Hi Lisabet

    Great post.

    To get around your dilemma of romance fans being shocked by your stroke, or your stroke fans being disappointed that your romance doesn’t have gangbangs, why not use a different pen-name?

    If I were ever to write ‘romance’, I’d use the name Millicent Spits 🙂

    I’m not suggesting you choose a completely different one for the smut to the one for the romance (and all the hassle another ‘social media persona’ would bring), but something that would tell potential readers what to expect between the covers (as it were).

    Maybe Lizzy Sarai could write the smut…

    Or you could give Mr Hyde a male name, something like ‘Lisabet Sarai writing as Dick Delver’.

    Hmm… Maybe not.

    Good Luck with finishing Santa Baby in time for the filling of stockings. I loved Cherry Pie & Mistletoe.

    • Lisabet Sarai

      Hi, Del,

      Unfortunately, I’d have to republish a dozen or so titles, something I *really* don’t have time for The other thing that occurs to me is that in some cases I’m not sure whether a book belongs to Lizzy or Lisabet. This suggests that the divide isn’t as clear cut as I’ve suggested in this post.

      I *did* finish the story and hopefully will get it up on Smashwords today. It ended with a bang ;^)

      • larry archer

        It’s up I just got my copy.

        • Lisabet Sarai

          Thank you! Check out the dedication…

          • larry archer

            I did and thank you. It’s an honor to guide you through my world of smut. Check your email for a message.

  2. Larry Archer


    As a firm believer in smut, I personally think that you really shine when you write with your “dick” in your hand, so to speak. A dirty mind is a terrible thing to waste and while you may want to write nice stories once in a while to assuage your conscience, doesn’t it feel good to just write stories about F&S’ing?

    I think the average pervert who reads erotica wants to be excited and read stuff that excites the excites the more primitive parts of the brain and not the higher thinking parts. Like it or not, you have a dirty mind and to me, that’s when you really shine. Which seems to be borne out by your “my stroke fiction seems to sell much better than my more literary efforts.” comment.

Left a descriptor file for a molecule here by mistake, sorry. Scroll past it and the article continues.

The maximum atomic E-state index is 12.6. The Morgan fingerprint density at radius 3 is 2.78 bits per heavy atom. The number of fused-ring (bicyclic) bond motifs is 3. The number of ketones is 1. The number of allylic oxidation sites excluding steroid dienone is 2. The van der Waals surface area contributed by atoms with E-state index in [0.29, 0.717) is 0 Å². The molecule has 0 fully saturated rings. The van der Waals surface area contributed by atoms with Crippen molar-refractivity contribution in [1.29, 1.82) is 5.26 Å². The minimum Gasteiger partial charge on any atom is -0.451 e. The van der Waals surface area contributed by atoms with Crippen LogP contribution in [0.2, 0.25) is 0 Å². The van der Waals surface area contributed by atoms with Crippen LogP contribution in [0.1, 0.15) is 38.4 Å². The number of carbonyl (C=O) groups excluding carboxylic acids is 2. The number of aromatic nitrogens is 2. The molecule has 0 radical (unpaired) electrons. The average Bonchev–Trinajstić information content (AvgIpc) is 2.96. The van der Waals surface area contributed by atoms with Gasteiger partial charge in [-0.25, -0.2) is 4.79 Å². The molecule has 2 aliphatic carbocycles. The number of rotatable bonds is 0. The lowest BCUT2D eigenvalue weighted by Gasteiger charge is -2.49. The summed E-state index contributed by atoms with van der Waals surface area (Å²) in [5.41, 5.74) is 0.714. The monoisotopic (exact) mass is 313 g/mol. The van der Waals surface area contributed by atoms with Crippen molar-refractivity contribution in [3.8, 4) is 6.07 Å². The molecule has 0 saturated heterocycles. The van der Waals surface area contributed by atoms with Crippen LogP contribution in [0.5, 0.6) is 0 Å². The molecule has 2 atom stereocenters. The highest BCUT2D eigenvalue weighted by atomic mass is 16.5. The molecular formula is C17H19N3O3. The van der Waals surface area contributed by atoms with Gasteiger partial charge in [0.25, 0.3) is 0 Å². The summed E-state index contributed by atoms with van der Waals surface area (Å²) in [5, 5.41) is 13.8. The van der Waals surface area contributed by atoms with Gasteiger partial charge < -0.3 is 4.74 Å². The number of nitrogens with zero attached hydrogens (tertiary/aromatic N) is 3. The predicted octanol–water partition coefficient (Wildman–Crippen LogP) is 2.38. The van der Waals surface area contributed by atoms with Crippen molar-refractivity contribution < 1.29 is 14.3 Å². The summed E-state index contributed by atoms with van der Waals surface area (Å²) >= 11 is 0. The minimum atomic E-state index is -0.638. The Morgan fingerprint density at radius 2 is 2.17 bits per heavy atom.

I fully realize that our dabbling in swinging has changed my outlook on sex in general. “They’re willing to try anything – partner swaps, multiple partners, same-sex encounters (both MM and FF), sex toys, spanking, dominance, submission, gang bangs, pegging, you name it.” is something swingers do on a regular basis and while not “normal,” is common with the perverted crowd we run with.

    I encourage you to spend more time writing in the bathroom as that’s where you really shine. Just don’t forget to lock the door.

    • Lisabet Sarai

      Well, I have to admit that my recent smut has been very much influenced by your work – and your stories!


      • larry archer

        I’m honored! It’s nice to know that I’m a bad influence on others.

  3. Rupert

    Sounds like an excellent case for two pen names. You are not alone. I also have two styles. One rooted in the real world, one closer to Cloudcuckooland.

  4. Rupert ramsgate

    Sounds like an excellent excuse to use a different pen name. I have the same dichotomy of styles. One is very “correct” and rooted in reality, the other is in fantasyland.

    • larry archer

      Part of the problem is that multiple pen names cause more work as you have to push sales on two different authors and that doubles your work. Personally, I don’t have the time or motivation to deal with two pen names, plus you have to develop a mindset that corresponds to the pen name’s style of writing and that, at least for me, would be two different personalities to deal with.